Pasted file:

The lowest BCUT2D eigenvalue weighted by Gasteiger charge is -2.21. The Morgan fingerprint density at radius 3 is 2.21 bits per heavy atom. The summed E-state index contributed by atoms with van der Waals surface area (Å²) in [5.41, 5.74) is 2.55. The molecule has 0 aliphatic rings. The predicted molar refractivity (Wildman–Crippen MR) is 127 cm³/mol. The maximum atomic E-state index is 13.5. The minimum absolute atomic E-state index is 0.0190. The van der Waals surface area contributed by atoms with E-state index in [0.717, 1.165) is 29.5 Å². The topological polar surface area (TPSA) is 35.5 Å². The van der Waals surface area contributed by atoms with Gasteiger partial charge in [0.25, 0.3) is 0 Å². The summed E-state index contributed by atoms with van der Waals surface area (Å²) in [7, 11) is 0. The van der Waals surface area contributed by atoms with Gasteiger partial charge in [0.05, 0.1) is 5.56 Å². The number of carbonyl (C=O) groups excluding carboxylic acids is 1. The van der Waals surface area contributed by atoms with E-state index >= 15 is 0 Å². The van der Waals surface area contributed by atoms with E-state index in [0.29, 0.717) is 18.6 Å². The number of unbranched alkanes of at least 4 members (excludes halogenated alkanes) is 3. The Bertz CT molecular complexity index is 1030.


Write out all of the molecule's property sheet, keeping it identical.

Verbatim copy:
The lowest BCUT2D eigenvalue weighted by Gasteiger charge is -2.21. The Morgan fingerprint density at radius 3 is 2.21 bits per heavy atom. The summed E-state index contributed by atoms with van der Waals surface area (Å²) in [5.41, 5.74) is 2.55. The molecule has 0 aliphatic rings. The predicted molar refractivity (Wildman–Crippen MR) is 127 cm³/mol. The maximum atomic E-state index is 13.5. The minimum absolute atomic E-state index is 0.0190. The van der Waals surface area contributed by atoms with E-state index in [0.717, 1.165) is 29.5 Å². The topological polar surface area (TPSA) is 35.5 Å². The van der Waals surface area contributed by atoms with Gasteiger partial charge in [0.25, 0.3) is 0 Å². The summed E-state index contributed by atoms with van der Waals surface area (Å²) in [7, 11) is 0. The van der Waals surface area contributed by atoms with Gasteiger partial charge in [0.05, 0.1) is 5.56 Å². The number of carbonyl (C=O) groups excluding carboxylic acids is 1. The van der Waals surface area contributed by atoms with E-state index >= 15 is 0 Å². The van der Waals surface area contributed by atoms with E-state index in [0.29, 0.717) is 18.6 Å². The number of unbranched alkanes of at least 4 members (excludes halogenated alkanes) is 3. The Bertz CT molecular complexity index is 1030.